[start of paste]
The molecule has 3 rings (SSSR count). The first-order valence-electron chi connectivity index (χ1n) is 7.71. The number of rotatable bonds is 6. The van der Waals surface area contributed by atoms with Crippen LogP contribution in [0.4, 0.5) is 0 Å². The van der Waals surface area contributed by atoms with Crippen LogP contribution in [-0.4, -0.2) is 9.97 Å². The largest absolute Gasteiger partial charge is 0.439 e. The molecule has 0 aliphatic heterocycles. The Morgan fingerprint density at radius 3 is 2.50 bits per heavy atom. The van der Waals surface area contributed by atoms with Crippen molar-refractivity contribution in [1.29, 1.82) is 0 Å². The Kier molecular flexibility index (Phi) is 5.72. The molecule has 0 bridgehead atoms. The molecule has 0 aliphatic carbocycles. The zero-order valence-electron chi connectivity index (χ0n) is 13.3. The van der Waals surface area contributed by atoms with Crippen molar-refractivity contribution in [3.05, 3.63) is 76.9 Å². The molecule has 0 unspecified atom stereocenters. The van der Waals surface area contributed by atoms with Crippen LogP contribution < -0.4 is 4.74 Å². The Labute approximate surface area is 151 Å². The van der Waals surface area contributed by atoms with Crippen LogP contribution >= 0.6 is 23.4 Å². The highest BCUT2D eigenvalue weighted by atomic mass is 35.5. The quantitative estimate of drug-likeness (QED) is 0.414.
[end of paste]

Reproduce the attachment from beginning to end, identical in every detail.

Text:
The molecule has 3 rings (SSSR count). The first-order valence-electron chi connectivity index (χ1n) is 7.71. The number of rotatable bonds is 6. The van der Waals surface area contributed by atoms with Crippen LogP contribution in [0.4, 0.5) is 0 Å². The van der Waals surface area contributed by atoms with Crippen LogP contribution in [-0.4, -0.2) is 9.97 Å². The largest absolute Gasteiger partial charge is 0.439 e. The molecule has 0 aliphatic heterocycles. The Morgan fingerprint density at radius 3 is 2.50 bits per heavy atom. The van der Waals surface area contributed by atoms with Crippen molar-refractivity contribution in [1.29, 1.82) is 0 Å². The Kier molecular flexibility index (Phi) is 5.72. The molecule has 0 bridgehead atoms. The molecule has 0 aliphatic carbocycles. The zero-order valence-electron chi connectivity index (χ0n) is 13.3. The van der Waals surface area contributed by atoms with Crippen molar-refractivity contribution in [3.05, 3.63) is 76.9 Å². The molecule has 0 unspecified atom stereocenters. The van der Waals surface area contributed by atoms with Crippen LogP contribution < -0.4 is 4.74 Å². The Labute approximate surface area is 151 Å². The van der Waals surface area contributed by atoms with Crippen LogP contribution >= 0.6 is 23.4 Å². The highest BCUT2D eigenvalue weighted by atomic mass is 35.5. The quantitative estimate of drug-likeness (QED) is 0.414.